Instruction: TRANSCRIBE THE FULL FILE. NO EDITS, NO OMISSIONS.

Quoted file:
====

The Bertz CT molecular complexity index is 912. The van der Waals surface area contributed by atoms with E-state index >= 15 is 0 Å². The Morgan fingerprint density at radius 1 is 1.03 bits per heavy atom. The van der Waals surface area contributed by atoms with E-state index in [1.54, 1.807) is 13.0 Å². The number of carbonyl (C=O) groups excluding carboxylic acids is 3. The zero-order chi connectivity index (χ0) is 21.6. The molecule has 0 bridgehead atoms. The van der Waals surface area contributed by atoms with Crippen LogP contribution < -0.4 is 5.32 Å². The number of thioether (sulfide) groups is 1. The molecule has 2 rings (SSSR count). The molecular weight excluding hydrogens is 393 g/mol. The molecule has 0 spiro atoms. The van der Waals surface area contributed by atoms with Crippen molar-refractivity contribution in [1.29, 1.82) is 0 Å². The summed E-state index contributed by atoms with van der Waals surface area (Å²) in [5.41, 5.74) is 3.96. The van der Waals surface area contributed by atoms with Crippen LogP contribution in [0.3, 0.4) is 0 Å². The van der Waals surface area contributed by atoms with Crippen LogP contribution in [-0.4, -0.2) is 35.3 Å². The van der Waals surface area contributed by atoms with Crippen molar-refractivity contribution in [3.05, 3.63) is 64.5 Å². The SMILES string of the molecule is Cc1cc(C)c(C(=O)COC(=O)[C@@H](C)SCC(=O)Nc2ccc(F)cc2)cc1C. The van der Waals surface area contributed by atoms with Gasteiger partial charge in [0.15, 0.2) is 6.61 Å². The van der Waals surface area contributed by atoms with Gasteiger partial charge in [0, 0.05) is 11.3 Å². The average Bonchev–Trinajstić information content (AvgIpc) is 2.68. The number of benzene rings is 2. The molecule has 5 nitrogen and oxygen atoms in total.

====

The Bertz CT molecular complexity index is 912. The van der Waals surface area contributed by atoms with E-state index >= 15 is 0 Å². The Morgan fingerprint density at radius 1 is 1.03 bits per heavy atom. The van der Waals surface area contributed by atoms with E-state index in [1.54, 1.807) is 13.0 Å². The number of carbonyl (C=O) groups excluding carboxylic acids is 3. The zero-order chi connectivity index (χ0) is 21.6. The molecule has 0 bridgehead atoms. The van der Waals surface area contributed by atoms with Crippen LogP contribution < -0.4 is 5.32 Å². The number of thioether (sulfide) groups is 1. The molecule has 2 rings (SSSR count). The molecular weight excluding hydrogens is 393 g/mol. The molecule has 0 spiro atoms. The van der Waals surface area contributed by atoms with Crippen molar-refractivity contribution in [1.29, 1.82) is 0 Å². The summed E-state index contributed by atoms with van der Waals surface area (Å²) in [5.41, 5.74) is 3.96. The van der Waals surface area contributed by atoms with Crippen LogP contribution in [0.3, 0.4) is 0 Å². The van der Waals surface area contributed by atoms with Crippen LogP contribution in [-0.4, -0.2) is 35.3 Å². The van der Waals surface area contributed by atoms with Crippen molar-refractivity contribution in [3.05, 3.63) is 64.5 Å². The SMILES string of the molecule is Cc1cc(C)c(C(=O)COC(=O)[C@@H](C)SCC(=O)Nc2ccc(F)cc2)cc1C. The van der Waals surface area contributed by atoms with Gasteiger partial charge in [0.15, 0.2) is 6.61 Å². The van der Waals surface area contributed by atoms with Gasteiger partial charge in [0, 0.05) is 11.3 Å². The average Bonchev–Trinajstić information content (AvgIpc) is 2.68. The number of benzene rings is 2. The molecule has 5 nitrogen and oxygen atoms in total.